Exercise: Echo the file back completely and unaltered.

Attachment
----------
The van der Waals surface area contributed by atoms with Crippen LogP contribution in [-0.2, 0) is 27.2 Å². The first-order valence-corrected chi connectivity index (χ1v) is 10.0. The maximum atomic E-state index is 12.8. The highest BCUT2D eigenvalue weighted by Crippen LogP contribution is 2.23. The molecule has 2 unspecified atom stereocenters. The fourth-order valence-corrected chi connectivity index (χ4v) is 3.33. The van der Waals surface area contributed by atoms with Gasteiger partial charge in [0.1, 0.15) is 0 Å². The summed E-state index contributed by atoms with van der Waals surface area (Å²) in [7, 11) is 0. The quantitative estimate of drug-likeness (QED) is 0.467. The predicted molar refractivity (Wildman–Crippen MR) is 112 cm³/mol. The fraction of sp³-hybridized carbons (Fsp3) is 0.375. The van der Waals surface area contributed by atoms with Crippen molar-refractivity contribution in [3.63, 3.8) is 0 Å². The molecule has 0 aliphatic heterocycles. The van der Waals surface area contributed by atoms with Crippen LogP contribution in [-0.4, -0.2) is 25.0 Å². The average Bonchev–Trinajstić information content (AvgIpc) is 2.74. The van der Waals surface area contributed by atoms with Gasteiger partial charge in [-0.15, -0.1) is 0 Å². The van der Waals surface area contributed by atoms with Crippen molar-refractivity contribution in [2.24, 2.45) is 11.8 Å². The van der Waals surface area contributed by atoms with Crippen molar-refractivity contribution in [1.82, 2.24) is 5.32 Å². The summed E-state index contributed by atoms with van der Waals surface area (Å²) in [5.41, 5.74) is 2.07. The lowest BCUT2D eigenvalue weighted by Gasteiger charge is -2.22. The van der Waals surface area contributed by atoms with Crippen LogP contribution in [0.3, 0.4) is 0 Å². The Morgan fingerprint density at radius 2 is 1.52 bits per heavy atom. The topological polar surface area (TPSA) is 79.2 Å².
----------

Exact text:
The van der Waals surface area contributed by atoms with Crippen LogP contribution in [-0.2, 0) is 27.2 Å². The first-order valence-corrected chi connectivity index (χ1v) is 10.0. The maximum atomic E-state index is 12.8. The highest BCUT2D eigenvalue weighted by Crippen LogP contribution is 2.23. The molecule has 2 unspecified atom stereocenters. The fourth-order valence-corrected chi connectivity index (χ4v) is 3.33. The van der Waals surface area contributed by atoms with Gasteiger partial charge in [0.1, 0.15) is 0 Å². The summed E-state index contributed by atoms with van der Waals surface area (Å²) in [7, 11) is 0. The quantitative estimate of drug-likeness (QED) is 0.467. The predicted molar refractivity (Wildman–Crippen MR) is 112 cm³/mol. The fraction of sp³-hybridized carbons (Fsp3) is 0.375. The van der Waals surface area contributed by atoms with Crippen molar-refractivity contribution in [3.63, 3.8) is 0 Å². The molecule has 0 aliphatic heterocycles. The van der Waals surface area contributed by atoms with Crippen LogP contribution in [-0.4, -0.2) is 25.0 Å². The average Bonchev–Trinajstić information content (AvgIpc) is 2.74. The van der Waals surface area contributed by atoms with Gasteiger partial charge in [-0.15, -0.1) is 0 Å². The van der Waals surface area contributed by atoms with Crippen molar-refractivity contribution in [2.24, 2.45) is 11.8 Å². The van der Waals surface area contributed by atoms with Crippen molar-refractivity contribution in [1.82, 2.24) is 5.32 Å². The summed E-state index contributed by atoms with van der Waals surface area (Å²) in [5.41, 5.74) is 2.07. The lowest BCUT2D eigenvalue weighted by Gasteiger charge is -2.22. The van der Waals surface area contributed by atoms with Crippen LogP contribution in [0.3, 0.4) is 0 Å². The Morgan fingerprint density at radius 2 is 1.52 bits per heavy atom. The topological polar surface area (TPSA) is 79.2 Å².